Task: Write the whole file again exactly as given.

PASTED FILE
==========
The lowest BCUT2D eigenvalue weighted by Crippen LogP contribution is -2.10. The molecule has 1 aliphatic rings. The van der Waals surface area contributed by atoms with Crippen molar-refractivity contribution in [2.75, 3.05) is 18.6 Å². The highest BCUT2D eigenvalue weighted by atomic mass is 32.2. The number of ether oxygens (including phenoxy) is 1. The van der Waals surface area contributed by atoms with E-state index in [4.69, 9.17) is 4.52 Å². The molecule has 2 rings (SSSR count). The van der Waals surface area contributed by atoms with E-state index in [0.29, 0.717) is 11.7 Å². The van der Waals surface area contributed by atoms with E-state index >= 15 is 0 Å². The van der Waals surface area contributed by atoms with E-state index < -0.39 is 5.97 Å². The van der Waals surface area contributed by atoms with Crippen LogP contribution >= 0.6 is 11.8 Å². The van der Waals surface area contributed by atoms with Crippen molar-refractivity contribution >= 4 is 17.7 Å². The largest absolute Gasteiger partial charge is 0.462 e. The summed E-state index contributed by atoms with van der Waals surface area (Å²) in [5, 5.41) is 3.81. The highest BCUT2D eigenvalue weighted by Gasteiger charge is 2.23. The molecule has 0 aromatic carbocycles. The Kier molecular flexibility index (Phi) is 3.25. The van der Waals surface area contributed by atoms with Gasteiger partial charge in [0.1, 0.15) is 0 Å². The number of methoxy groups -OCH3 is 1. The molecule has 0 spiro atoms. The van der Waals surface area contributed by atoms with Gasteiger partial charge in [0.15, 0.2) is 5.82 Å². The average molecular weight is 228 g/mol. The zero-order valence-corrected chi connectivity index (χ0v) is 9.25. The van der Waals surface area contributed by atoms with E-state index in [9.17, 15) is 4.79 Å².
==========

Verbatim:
The lowest BCUT2D eigenvalue weighted by Crippen LogP contribution is -2.10. The molecule has 1 aliphatic rings. The van der Waals surface area contributed by atoms with Crippen molar-refractivity contribution in [2.75, 3.05) is 18.6 Å². The highest BCUT2D eigenvalue weighted by atomic mass is 32.2. The number of ether oxygens (including phenoxy) is 1. The van der Waals surface area contributed by atoms with E-state index in [4.69, 9.17) is 4.52 Å². The molecule has 2 rings (SSSR count). The van der Waals surface area contributed by atoms with E-state index in [0.29, 0.717) is 11.7 Å². The van der Waals surface area contributed by atoms with E-state index >= 15 is 0 Å². The van der Waals surface area contributed by atoms with E-state index < -0.39 is 5.97 Å². The van der Waals surface area contributed by atoms with Crippen LogP contribution >= 0.6 is 11.8 Å². The van der Waals surface area contributed by atoms with Crippen molar-refractivity contribution >= 4 is 17.7 Å². The largest absolute Gasteiger partial charge is 0.462 e. The summed E-state index contributed by atoms with van der Waals surface area (Å²) in [5, 5.41) is 3.81. The highest BCUT2D eigenvalue weighted by Gasteiger charge is 2.23. The molecule has 0 aromatic carbocycles. The Kier molecular flexibility index (Phi) is 3.25. The van der Waals surface area contributed by atoms with Gasteiger partial charge in [0.1, 0.15) is 0 Å². The number of methoxy groups -OCH3 is 1. The molecule has 0 spiro atoms. The van der Waals surface area contributed by atoms with Gasteiger partial charge in [0.15, 0.2) is 5.82 Å². The average molecular weight is 228 g/mol. The zero-order valence-corrected chi connectivity index (χ0v) is 9.25. The van der Waals surface area contributed by atoms with E-state index in [9.17, 15) is 4.79 Å².